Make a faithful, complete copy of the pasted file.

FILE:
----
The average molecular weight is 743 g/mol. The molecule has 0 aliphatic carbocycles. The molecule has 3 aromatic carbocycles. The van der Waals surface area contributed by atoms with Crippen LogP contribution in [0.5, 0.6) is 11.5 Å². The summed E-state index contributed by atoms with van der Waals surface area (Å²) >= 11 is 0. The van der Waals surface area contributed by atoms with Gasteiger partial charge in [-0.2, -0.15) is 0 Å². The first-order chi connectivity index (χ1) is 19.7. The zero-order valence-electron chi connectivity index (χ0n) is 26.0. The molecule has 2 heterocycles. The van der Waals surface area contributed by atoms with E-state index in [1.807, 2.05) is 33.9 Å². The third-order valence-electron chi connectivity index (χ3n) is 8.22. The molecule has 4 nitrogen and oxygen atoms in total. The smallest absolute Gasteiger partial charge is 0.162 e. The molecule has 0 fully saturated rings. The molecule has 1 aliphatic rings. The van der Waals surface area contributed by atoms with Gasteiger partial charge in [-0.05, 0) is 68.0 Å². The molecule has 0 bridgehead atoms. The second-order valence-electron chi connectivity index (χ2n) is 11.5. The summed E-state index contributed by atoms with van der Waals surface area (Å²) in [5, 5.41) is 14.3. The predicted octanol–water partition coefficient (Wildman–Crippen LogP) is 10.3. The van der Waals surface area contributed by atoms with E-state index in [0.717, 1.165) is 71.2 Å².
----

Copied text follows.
The average molecular weight is 743 g/mol. The molecule has 0 aliphatic carbocycles. The molecule has 3 aromatic carbocycles. The van der Waals surface area contributed by atoms with Crippen LogP contribution in [0.5, 0.6) is 11.5 Å². The summed E-state index contributed by atoms with van der Waals surface area (Å²) >= 11 is 0. The van der Waals surface area contributed by atoms with Gasteiger partial charge in [-0.2, -0.15) is 0 Å². The first-order chi connectivity index (χ1) is 19.7. The zero-order valence-electron chi connectivity index (χ0n) is 26.0. The molecule has 2 heterocycles. The van der Waals surface area contributed by atoms with E-state index in [1.807, 2.05) is 33.9 Å². The third-order valence-electron chi connectivity index (χ3n) is 8.22. The molecule has 4 nitrogen and oxygen atoms in total. The smallest absolute Gasteiger partial charge is 0.162 e. The molecule has 0 fully saturated rings. The molecule has 1 aliphatic rings. The van der Waals surface area contributed by atoms with Gasteiger partial charge in [-0.05, 0) is 68.0 Å². The molecule has 0 bridgehead atoms. The second-order valence-electron chi connectivity index (χ2n) is 11.5. The summed E-state index contributed by atoms with van der Waals surface area (Å²) in [5, 5.41) is 14.3. The predicted octanol–water partition coefficient (Wildman–Crippen LogP) is 10.3. The van der Waals surface area contributed by atoms with E-state index in [0.717, 1.165) is 71.2 Å².